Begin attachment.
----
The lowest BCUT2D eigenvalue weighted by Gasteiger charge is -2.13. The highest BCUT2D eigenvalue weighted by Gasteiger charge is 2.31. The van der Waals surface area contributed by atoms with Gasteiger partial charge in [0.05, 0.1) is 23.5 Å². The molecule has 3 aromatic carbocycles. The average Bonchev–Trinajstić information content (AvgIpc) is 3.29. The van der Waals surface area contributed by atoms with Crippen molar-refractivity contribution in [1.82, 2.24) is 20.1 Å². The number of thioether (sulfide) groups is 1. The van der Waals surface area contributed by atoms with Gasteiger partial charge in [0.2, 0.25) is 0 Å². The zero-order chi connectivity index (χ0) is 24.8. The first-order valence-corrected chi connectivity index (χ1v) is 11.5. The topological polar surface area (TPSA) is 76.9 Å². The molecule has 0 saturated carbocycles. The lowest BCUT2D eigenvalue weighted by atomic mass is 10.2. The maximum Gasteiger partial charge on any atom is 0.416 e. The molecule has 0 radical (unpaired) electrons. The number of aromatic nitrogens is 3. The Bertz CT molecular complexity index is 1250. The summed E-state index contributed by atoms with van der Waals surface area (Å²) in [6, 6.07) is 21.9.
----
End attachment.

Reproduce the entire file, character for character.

The lowest BCUT2D eigenvalue weighted by Gasteiger charge is -2.13. The highest BCUT2D eigenvalue weighted by Gasteiger charge is 2.31. The van der Waals surface area contributed by atoms with Gasteiger partial charge in [0.05, 0.1) is 23.5 Å². The molecule has 3 aromatic carbocycles. The average Bonchev–Trinajstić information content (AvgIpc) is 3.29. The van der Waals surface area contributed by atoms with Crippen molar-refractivity contribution in [1.82, 2.24) is 20.1 Å². The number of thioether (sulfide) groups is 1. The van der Waals surface area contributed by atoms with Gasteiger partial charge in [0.2, 0.25) is 0 Å². The zero-order chi connectivity index (χ0) is 24.8. The first-order valence-corrected chi connectivity index (χ1v) is 11.5. The topological polar surface area (TPSA) is 76.9 Å². The molecule has 0 saturated carbocycles. The lowest BCUT2D eigenvalue weighted by atomic mass is 10.2. The maximum Gasteiger partial charge on any atom is 0.416 e. The molecule has 0 radical (unpaired) electrons. The number of aromatic nitrogens is 3. The Bertz CT molecular complexity index is 1250. The summed E-state index contributed by atoms with van der Waals surface area (Å²) in [6, 6.07) is 21.9.